Tal Golesworthy, British Chemical Engineer
Tal Goldsworthy, a British engineer from the coal industry, holds a copy of the brace that he designed to fix his own faulty aorta after speaking at a medical conference in Ottawa Wednesday, October 26, 2016. (Darren Brown/Postmedia) Assignment 125131
Tal Goldsworthy invented the device that saved his own life.  Darren Brown / Postmedia

He was terrified and he was desperate to 'do something' with his chemical engineering background, to come up with a solution that would negate the necessity for him to have open-heart surgery to correct a condition he was born with. Tal Golesworthy was born with Marfan syndrome, an inherited disorder of the body's connective tissue. That disorder had the potential to stretch and rupture his aorta. He knew, throughout his life, that sooner or later he would be faced with his condition turned desperate.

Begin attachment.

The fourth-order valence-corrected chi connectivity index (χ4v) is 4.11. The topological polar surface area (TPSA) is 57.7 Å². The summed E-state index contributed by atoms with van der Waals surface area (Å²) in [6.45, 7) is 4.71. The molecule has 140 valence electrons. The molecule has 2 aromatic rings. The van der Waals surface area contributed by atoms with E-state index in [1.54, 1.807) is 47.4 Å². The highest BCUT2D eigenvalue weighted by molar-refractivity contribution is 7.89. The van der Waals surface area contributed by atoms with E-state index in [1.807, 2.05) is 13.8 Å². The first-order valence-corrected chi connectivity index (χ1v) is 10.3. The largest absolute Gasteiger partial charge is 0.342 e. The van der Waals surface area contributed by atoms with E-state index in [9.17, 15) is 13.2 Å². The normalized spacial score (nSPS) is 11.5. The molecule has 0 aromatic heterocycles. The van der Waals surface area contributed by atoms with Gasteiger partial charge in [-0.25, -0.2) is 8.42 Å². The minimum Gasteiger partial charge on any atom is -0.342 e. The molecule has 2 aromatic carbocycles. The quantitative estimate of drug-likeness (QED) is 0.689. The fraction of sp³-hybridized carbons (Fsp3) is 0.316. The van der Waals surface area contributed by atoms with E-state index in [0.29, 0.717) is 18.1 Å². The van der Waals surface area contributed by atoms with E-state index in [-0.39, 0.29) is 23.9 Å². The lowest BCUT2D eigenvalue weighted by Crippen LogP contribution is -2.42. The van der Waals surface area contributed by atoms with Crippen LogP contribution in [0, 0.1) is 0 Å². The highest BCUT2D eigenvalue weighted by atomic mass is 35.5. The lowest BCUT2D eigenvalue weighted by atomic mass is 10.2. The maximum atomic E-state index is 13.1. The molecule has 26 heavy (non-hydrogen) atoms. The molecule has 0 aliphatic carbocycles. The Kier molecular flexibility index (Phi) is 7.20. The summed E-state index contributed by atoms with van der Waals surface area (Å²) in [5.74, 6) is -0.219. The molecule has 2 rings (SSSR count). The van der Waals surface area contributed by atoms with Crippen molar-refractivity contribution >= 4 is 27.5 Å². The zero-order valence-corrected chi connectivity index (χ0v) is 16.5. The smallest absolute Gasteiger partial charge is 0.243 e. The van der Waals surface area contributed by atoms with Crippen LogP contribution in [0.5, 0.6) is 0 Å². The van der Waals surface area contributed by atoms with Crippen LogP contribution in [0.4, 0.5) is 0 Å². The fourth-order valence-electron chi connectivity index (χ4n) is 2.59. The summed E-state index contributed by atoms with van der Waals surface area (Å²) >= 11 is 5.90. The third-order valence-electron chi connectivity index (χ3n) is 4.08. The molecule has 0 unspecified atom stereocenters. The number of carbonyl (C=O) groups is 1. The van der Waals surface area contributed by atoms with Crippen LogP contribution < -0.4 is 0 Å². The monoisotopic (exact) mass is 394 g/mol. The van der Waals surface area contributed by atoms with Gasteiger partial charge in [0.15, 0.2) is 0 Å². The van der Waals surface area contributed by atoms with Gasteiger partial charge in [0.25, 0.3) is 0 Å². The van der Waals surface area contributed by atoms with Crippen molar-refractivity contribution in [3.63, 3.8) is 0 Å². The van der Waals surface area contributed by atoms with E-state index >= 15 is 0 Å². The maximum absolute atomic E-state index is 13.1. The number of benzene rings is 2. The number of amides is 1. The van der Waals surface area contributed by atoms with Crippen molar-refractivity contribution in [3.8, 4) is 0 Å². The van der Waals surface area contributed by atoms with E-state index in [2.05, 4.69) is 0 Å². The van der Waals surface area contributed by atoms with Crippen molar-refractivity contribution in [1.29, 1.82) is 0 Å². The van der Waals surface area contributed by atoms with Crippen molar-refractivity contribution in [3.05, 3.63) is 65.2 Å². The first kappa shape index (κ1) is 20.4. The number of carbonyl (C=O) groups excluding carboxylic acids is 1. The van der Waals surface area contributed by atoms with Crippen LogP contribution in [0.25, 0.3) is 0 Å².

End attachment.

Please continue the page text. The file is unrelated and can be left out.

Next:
He had become accustomed to submitting to regular scans of his heart for the purpose of measuring the amount his aorta was stretching as a result of Marfan syndrome. Scans indicated in 2004 that the situation was reaching a level clearly dangerous to his longevity. A cardiologist was consulted to find out what could be done about his condition. Open-heart surgery was the response, a radical procedure once rare, now commonplace for heart bypasses and valve replacement, for example.

The details of the procedure caused his heart to literally palpitate with fear. His body temperature would be drastically lowered to 18C while he would be connected to a cardiopulmonary bypass machine and his heart stopped. Breathing tubes would be plunged down his throat. A surgery that would take hours would ensue. Recovery would take months. And afterward, he would need to take blood thinners to ensure that a blood clot wouldn't develop to cause a stroke.

(This is simplified, of course. And it's just as well to remember that aspirin is a blood-thinner and millions take aspirin in small doses daily as a heart attack and stroke preventive.)